I have been reflecting on my 20+ year career on the things that I wish I better understood when I was first starting out:
1. Don’t wait for permission to get the experience you want
In today’s world, it’s easier than ever to proactively develop your experience—without waiting for a specific job opportunity to open up. Do you want experience planning a highly visible event even though your company doesn’t have that need? Volunteer for a non-profit that puts on a fun run or festival. Do you want to put your journalism degree to work even though your current job doesn’t require writing?
Start a blog. Are you not getting what you need from your manager to help you take your career to the next level? Join a professional development organization or seek out a mentor. Never wait to get the experience you want.
2. Know how the score is kept and lead with it
Any business, whether it’s a services firm, technology manufacturer or even a retailer, uses a common scorecard for measuring success. And while other factors are important, it typically comes down to financial results. It is critical that you understand how the score is kept. If you want to obtain more responsibility in the organization, lead with the financials when making a proposal, explaining an initiative or presenting alternatives.
3. Whom you know isn’t as important as who knows you
Knowing a lot of people is key, but it is also critical to allow people to get to know you. Telling people about your experience and interests puts other people in a position to help you. One way to get people to know you is by developing a special area of expertise. As an appreciator of artistic talent, I am often struck by how many famous artists get known for a particular style of art even though they often can paint in a variety of styles. In the same way, you should work to develop a specific area of expertise and then let people know about it.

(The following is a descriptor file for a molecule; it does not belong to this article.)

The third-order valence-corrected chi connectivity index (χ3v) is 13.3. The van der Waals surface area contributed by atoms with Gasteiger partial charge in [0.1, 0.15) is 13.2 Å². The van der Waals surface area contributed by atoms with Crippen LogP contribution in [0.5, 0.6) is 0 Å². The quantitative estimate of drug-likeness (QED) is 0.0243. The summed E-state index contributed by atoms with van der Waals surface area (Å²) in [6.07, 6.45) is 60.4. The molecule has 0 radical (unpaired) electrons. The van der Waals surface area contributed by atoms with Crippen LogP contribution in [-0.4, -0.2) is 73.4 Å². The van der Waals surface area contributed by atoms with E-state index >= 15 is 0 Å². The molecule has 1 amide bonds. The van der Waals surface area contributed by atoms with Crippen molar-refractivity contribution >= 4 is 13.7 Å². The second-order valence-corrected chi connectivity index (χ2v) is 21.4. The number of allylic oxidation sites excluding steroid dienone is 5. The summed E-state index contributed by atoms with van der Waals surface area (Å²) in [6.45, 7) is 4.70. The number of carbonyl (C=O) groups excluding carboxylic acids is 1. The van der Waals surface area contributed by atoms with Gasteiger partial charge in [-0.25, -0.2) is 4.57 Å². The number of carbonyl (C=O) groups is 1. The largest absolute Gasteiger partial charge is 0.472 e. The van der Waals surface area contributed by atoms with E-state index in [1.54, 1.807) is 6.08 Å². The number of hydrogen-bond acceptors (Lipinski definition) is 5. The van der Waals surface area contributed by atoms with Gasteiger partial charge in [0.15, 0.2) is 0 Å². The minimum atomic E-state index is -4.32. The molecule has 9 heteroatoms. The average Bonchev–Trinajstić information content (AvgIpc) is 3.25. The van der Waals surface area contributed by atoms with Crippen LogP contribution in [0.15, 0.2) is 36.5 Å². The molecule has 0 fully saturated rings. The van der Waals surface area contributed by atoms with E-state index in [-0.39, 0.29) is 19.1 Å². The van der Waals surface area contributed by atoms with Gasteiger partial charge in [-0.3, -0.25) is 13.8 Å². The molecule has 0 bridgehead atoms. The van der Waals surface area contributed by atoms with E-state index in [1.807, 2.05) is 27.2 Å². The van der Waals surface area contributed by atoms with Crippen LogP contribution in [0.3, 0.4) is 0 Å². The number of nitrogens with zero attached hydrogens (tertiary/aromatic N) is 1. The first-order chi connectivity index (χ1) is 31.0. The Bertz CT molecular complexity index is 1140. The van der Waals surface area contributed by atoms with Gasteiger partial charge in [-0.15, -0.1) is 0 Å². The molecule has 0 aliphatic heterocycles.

4. What you know isn’t as important as who you know
Everyone has heard this maxim before and it is generally true. Yet second-degree connections are of critical importance as well. Early career individuals often focus exclusively on hiring managers and executives, and as a result, they might miss the networking opportunities that exist within their peer group. As you develop your network, pay special attention to those whom you will be working alongside with and attach yourself to the talented, smart, high-potential people in that group.
5. Nothing is a life sentence
It’s common for college students to feel like their selection of a major is setting them on a career path that’s more defined than it actually is. And many new college grads bemoan getting a job “outside of their major.” But this is not a tragedy. Instead, it illustrates how fungible one’s career path and choices actually are. In your lifetime, you may have several distinct careers. The path will only be clear in hindsight. Don’t be afraid to take a leap and do something new, pursue your interests and let them take you in a different direction.
About the Author
Jennifer Davis is a senior executive, industry presenter, business leader, mentor and volunteer. She is the vice president of marketing and product strategy for Planar Systems, a global leader in display and digital signage technology.
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